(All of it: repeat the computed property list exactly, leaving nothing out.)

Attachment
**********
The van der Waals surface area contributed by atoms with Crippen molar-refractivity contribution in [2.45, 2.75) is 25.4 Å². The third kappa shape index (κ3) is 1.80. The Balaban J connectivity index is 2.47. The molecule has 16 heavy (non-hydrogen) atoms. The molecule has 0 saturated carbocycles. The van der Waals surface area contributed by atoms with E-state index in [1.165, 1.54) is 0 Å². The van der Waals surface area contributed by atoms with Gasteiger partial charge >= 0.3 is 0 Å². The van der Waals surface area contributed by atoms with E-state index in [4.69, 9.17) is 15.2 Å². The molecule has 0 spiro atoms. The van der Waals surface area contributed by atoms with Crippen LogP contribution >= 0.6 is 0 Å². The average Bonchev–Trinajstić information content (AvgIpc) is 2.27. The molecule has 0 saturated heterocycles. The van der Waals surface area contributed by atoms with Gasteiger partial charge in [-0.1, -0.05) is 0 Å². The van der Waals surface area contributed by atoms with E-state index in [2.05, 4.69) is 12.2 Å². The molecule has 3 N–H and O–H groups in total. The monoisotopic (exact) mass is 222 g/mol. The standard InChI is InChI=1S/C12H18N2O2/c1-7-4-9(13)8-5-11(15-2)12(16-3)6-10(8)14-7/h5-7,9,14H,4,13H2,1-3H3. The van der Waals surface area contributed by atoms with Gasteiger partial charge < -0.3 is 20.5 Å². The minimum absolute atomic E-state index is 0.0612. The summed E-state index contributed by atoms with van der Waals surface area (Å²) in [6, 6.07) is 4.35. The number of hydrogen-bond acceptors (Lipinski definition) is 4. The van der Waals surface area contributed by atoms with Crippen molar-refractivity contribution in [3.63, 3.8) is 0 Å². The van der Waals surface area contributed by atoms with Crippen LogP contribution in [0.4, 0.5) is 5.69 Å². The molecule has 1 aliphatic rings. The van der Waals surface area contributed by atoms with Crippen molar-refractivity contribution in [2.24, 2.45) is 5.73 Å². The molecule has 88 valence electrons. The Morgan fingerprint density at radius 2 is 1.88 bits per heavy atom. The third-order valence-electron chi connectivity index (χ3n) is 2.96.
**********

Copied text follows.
The van der Waals surface area contributed by atoms with Crippen molar-refractivity contribution in [2.45, 2.75) is 25.4 Å². The third kappa shape index (κ3) is 1.80. The Balaban J connectivity index is 2.47. The molecule has 16 heavy (non-hydrogen) atoms. The molecule has 0 saturated carbocycles. The van der Waals surface area contributed by atoms with E-state index in [1.165, 1.54) is 0 Å². The van der Waals surface area contributed by atoms with Gasteiger partial charge >= 0.3 is 0 Å². The van der Waals surface area contributed by atoms with E-state index in [4.69, 9.17) is 15.2 Å². The molecule has 0 spiro atoms. The van der Waals surface area contributed by atoms with Crippen LogP contribution >= 0.6 is 0 Å². The average Bonchev–Trinajstić information content (AvgIpc) is 2.27. The molecule has 0 saturated heterocycles. The van der Waals surface area contributed by atoms with Gasteiger partial charge in [-0.1, -0.05) is 0 Å². The van der Waals surface area contributed by atoms with E-state index in [2.05, 4.69) is 12.2 Å². The molecule has 3 N–H and O–H groups in total. The monoisotopic (exact) mass is 222 g/mol. The standard InChI is InChI=1S/C12H18N2O2/c1-7-4-9(13)8-5-11(15-2)12(16-3)6-10(8)14-7/h5-7,9,14H,4,13H2,1-3H3. The van der Waals surface area contributed by atoms with Gasteiger partial charge < -0.3 is 20.5 Å². The minimum absolute atomic E-state index is 0.0612. The summed E-state index contributed by atoms with van der Waals surface area (Å²) in [6, 6.07) is 4.35. The number of hydrogen-bond acceptors (Lipinski definition) is 4. The van der Waals surface area contributed by atoms with Crippen molar-refractivity contribution in [3.63, 3.8) is 0 Å². The van der Waals surface area contributed by atoms with Crippen LogP contribution in [0.4, 0.5) is 5.69 Å². The molecule has 1 aliphatic rings. The van der Waals surface area contributed by atoms with Crippen molar-refractivity contribution in [2.24, 2.45) is 5.73 Å². The molecule has 88 valence electrons. The Morgan fingerprint density at radius 2 is 1.88 bits per heavy atom. The third-order valence-electron chi connectivity index (χ3n) is 2.96.